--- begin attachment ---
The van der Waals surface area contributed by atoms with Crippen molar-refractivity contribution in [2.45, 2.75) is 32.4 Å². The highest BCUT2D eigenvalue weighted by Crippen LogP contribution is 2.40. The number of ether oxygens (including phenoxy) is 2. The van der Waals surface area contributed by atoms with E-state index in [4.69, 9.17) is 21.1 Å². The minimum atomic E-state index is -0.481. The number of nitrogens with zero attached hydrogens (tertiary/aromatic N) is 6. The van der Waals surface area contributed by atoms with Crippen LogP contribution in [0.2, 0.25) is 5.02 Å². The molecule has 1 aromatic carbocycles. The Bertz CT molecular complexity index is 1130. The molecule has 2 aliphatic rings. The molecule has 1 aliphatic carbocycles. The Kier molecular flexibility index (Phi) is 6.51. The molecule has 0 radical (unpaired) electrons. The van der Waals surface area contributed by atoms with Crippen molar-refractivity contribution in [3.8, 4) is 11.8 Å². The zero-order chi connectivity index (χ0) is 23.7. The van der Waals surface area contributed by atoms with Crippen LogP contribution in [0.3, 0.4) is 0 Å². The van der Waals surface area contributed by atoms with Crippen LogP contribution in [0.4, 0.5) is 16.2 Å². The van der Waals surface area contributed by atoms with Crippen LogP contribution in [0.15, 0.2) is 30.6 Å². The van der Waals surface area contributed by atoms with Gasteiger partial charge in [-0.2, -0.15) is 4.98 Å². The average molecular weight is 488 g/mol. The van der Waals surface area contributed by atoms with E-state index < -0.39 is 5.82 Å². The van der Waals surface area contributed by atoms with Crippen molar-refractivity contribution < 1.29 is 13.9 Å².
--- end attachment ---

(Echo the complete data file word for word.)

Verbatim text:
The van der Waals surface area contributed by atoms with Crippen molar-refractivity contribution in [2.45, 2.75) is 32.4 Å². The highest BCUT2D eigenvalue weighted by Crippen LogP contribution is 2.40. The number of ether oxygens (including phenoxy) is 2. The van der Waals surface area contributed by atoms with E-state index in [4.69, 9.17) is 21.1 Å². The minimum atomic E-state index is -0.481. The number of nitrogens with zero attached hydrogens (tertiary/aromatic N) is 6. The van der Waals surface area contributed by atoms with Crippen LogP contribution in [0.2, 0.25) is 5.02 Å². The molecule has 1 aromatic carbocycles. The Bertz CT molecular complexity index is 1130. The molecule has 2 aliphatic rings. The molecule has 1 aliphatic carbocycles. The Kier molecular flexibility index (Phi) is 6.51. The molecule has 0 radical (unpaired) electrons. The van der Waals surface area contributed by atoms with Crippen molar-refractivity contribution in [3.8, 4) is 11.8 Å². The zero-order chi connectivity index (χ0) is 23.7. The van der Waals surface area contributed by atoms with Crippen LogP contribution in [0.3, 0.4) is 0 Å². The van der Waals surface area contributed by atoms with Crippen LogP contribution in [0.4, 0.5) is 16.2 Å². The van der Waals surface area contributed by atoms with Crippen LogP contribution in [0.15, 0.2) is 30.6 Å². The van der Waals surface area contributed by atoms with Gasteiger partial charge in [-0.2, -0.15) is 4.98 Å². The average molecular weight is 488 g/mol. The van der Waals surface area contributed by atoms with E-state index < -0.39 is 5.82 Å². The van der Waals surface area contributed by atoms with Crippen molar-refractivity contribution < 1.29 is 13.9 Å².